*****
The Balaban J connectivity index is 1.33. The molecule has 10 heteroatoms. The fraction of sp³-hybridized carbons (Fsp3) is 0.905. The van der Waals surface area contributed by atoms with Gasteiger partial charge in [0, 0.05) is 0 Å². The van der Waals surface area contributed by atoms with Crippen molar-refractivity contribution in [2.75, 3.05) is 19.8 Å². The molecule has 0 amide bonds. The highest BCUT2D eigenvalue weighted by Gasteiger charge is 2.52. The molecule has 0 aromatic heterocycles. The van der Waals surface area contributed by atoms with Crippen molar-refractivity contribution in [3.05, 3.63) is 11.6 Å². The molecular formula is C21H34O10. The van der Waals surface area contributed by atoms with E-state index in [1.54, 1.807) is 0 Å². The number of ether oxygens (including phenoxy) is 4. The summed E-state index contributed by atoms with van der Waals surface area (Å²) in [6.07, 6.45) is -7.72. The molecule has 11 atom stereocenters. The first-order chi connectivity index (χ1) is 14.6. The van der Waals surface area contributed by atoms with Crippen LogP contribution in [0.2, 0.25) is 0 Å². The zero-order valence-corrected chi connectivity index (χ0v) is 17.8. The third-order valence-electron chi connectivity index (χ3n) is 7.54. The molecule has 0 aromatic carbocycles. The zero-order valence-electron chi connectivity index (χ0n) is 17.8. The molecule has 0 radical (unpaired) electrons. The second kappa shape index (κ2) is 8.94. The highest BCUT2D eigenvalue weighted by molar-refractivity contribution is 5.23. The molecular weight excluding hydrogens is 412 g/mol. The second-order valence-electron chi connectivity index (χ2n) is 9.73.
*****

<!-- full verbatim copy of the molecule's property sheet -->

The Balaban J connectivity index is 1.33. The molecule has 10 heteroatoms. The fraction of sp³-hybridized carbons (Fsp3) is 0.905. The van der Waals surface area contributed by atoms with Gasteiger partial charge in [0, 0.05) is 0 Å². The van der Waals surface area contributed by atoms with Crippen molar-refractivity contribution in [2.75, 3.05) is 19.8 Å². The molecule has 0 amide bonds. The highest BCUT2D eigenvalue weighted by Gasteiger charge is 2.52. The molecule has 0 aromatic heterocycles. The van der Waals surface area contributed by atoms with Crippen molar-refractivity contribution in [3.05, 3.63) is 11.6 Å². The molecular formula is C21H34O10. The van der Waals surface area contributed by atoms with E-state index in [1.54, 1.807) is 0 Å². The number of ether oxygens (including phenoxy) is 4. The summed E-state index contributed by atoms with van der Waals surface area (Å²) in [6.07, 6.45) is -7.72. The molecule has 11 atom stereocenters. The first-order chi connectivity index (χ1) is 14.6. The van der Waals surface area contributed by atoms with Crippen LogP contribution in [0.2, 0.25) is 0 Å². The zero-order valence-corrected chi connectivity index (χ0v) is 17.8. The third-order valence-electron chi connectivity index (χ3n) is 7.54. The molecule has 0 aromatic carbocycles. The zero-order valence-electron chi connectivity index (χ0n) is 17.8. The molecule has 0 radical (unpaired) electrons. The second kappa shape index (κ2) is 8.94. The highest BCUT2D eigenvalue weighted by molar-refractivity contribution is 5.23. The molecular weight excluding hydrogens is 412 g/mol. The second-order valence-electron chi connectivity index (χ2n) is 9.73.